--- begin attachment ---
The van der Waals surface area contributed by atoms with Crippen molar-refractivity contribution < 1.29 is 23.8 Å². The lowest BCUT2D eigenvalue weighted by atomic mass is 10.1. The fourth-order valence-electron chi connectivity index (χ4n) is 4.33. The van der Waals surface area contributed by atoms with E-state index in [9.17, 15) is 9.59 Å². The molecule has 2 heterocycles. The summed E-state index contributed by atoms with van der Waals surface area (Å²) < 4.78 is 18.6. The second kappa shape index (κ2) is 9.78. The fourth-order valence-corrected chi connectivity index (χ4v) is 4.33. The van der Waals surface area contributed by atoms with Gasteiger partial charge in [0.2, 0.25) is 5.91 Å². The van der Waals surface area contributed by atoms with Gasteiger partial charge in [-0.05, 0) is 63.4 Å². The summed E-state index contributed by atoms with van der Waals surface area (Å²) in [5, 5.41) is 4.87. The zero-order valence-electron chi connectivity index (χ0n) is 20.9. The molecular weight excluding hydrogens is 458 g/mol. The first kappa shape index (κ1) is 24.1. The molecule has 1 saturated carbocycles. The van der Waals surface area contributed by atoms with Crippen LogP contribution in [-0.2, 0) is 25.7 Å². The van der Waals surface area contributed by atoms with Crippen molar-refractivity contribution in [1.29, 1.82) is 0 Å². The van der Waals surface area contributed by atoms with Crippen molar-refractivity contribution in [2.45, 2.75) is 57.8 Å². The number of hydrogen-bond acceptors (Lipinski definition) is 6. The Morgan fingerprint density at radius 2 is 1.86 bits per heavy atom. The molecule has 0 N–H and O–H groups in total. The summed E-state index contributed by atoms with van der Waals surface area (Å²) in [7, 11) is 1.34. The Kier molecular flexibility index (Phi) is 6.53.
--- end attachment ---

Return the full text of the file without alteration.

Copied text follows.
The van der Waals surface area contributed by atoms with Crippen molar-refractivity contribution < 1.29 is 23.8 Å². The lowest BCUT2D eigenvalue weighted by atomic mass is 10.1. The fourth-order valence-electron chi connectivity index (χ4n) is 4.33. The van der Waals surface area contributed by atoms with E-state index in [9.17, 15) is 9.59 Å². The molecule has 2 heterocycles. The summed E-state index contributed by atoms with van der Waals surface area (Å²) < 4.78 is 18.6. The second kappa shape index (κ2) is 9.78. The fourth-order valence-corrected chi connectivity index (χ4v) is 4.33. The van der Waals surface area contributed by atoms with Gasteiger partial charge in [0.2, 0.25) is 5.91 Å². The van der Waals surface area contributed by atoms with Gasteiger partial charge in [-0.05, 0) is 63.4 Å². The summed E-state index contributed by atoms with van der Waals surface area (Å²) in [5, 5.41) is 4.87. The zero-order valence-electron chi connectivity index (χ0n) is 20.9. The molecular weight excluding hydrogens is 458 g/mol. The first kappa shape index (κ1) is 24.1. The molecule has 1 saturated carbocycles. The van der Waals surface area contributed by atoms with Crippen LogP contribution in [-0.2, 0) is 25.7 Å². The van der Waals surface area contributed by atoms with Crippen molar-refractivity contribution in [1.29, 1.82) is 0 Å². The van der Waals surface area contributed by atoms with Crippen molar-refractivity contribution in [2.45, 2.75) is 57.8 Å². The number of hydrogen-bond acceptors (Lipinski definition) is 6. The Morgan fingerprint density at radius 2 is 1.86 bits per heavy atom. The molecule has 0 N–H and O–H groups in total. The summed E-state index contributed by atoms with van der Waals surface area (Å²) in [7, 11) is 1.34. The Kier molecular flexibility index (Phi) is 6.53.